Upper Arlington city officials will host a public meeting May 15 to discuss plans to install nine Alfred Tibor sculptures, valued at $450,000, in Parkway Park and to rename the park Tibor Parkway, in honor of both the artist and his older brother, who died in a Nazi prison camp during the Holocaust.
A location for the meeting was still being finalized at press time, but it will start at 6:30 p.m. Residents living near the park will be notified, and the meeting's time and locale will be publicized on the city's website, uaoh.net.
"Alfred Tibor is a world-renowned sculptor whose work is in both public and private collections," said Lynette Santoro-Au, arts manager of the Upper Arlington Cultural Arts Division. "Now, I think he's thinking about his legacy and what he's leaving behind.
"It's very meaningful to him to be able to share his work with others, even when he's no longer here. This is huge for Upper Arlington."
Currently, the city has permanent artwork displayed in five other parks.
In addition to the public meeting May 15, Upper Arlington City Council's approval would be required to authorize the installation of Tibor's work and the renaming of Parkway Park.
"We expect people will embrace this and understand how significant this is," Santoro-Au said.
Because of personal scheduling conflicts, Tibor wasn't available for comment prior to press time for ThisWeek Upper Arlington News.
According to various interviews given by Tibor, he estimates his age to be 94. He was born in and grew up in Hungary. He now lives in Bexley.
In addition to being drawn to art at a young age, he was an accomplished gymnast who qualified to compete for Hungary in the 1936 Olympics in Berlin, but when he attempted to register for the team, he was turned away when it was discovered he was Jewish.
Born Alfred Goldstein, Tibor has said he served six years in a prison camp after being rounded up by both the Hungarian government and Nazi Germany. He changed his name in honor of his brother, Tibor Goldstein, who died in a prison camp in 1945. Many other family members also died in prison camps during the Holocaust.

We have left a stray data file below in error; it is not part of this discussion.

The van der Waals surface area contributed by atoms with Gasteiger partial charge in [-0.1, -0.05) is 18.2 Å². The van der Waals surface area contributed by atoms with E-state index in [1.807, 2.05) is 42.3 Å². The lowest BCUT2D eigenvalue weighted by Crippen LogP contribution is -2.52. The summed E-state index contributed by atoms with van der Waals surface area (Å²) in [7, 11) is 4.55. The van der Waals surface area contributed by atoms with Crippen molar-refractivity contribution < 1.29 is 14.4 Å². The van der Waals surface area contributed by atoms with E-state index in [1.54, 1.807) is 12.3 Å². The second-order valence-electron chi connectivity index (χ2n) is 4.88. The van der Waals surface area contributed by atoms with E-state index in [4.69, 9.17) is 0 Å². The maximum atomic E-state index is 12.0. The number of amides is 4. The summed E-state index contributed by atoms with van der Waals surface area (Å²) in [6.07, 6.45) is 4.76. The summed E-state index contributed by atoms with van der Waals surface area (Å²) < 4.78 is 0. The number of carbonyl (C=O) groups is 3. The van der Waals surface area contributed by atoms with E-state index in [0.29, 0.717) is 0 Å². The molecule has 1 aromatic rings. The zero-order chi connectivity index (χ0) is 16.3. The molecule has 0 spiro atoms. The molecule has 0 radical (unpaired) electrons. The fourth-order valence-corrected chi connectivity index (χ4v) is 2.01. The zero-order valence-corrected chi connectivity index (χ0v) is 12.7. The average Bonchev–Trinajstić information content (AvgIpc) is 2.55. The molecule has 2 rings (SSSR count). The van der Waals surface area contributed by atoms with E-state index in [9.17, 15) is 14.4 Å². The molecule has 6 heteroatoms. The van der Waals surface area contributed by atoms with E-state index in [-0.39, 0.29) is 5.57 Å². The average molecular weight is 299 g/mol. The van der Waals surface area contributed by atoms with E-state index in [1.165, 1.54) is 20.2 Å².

In 1947, Alfred was freed from a prison camp in Siberia. He emigrated to the United States in 1957.
"Children must have the opportunity to learn and live in freedom," Tibor recently wrote to Santoro-Au about his move to America.
Regarding his art, Tibor wrote that he creates works that reflect life and inner feelings of humans.
"I feel that 'art for art's sake' is not enough," he wrote to Santoro-Au. "I want to create sculptures that both express and evoke human emotion.
"Life is a celebration. Freedom to me means being able to fully express myself. I was held back by human beings, by regimes, by Nazis, by Communists. I couldn't be what I want to be. I now have the freedom to express my thoughts, to explore my ambition."
Santoro-Au said Tibor's process is to create a wax version of the work and then a maquette, or model, of the piece in bronze.
His bronzes are on exhibit at Argo & Lehne Jewelers in Upper Arlington. Santoro-Au said Argo & Lehne Chief Executive Officer Robert Argo facilitated Tibor's conversations with her about donating works to the city.
She said the city is interested in permanently displaying the sculptures at the park to foster ongoing appreciation of the arts in the community and to help preserve Tibor's work and legacy.
"All of our art in community spaces have information about them in a brochure we've created," she said. "For Alfred's, in particular, we'll have a lengthy explanation of the background of the pieces and the story of his life.
"It is so moving that really, it would be a shame if we didn't have that background information."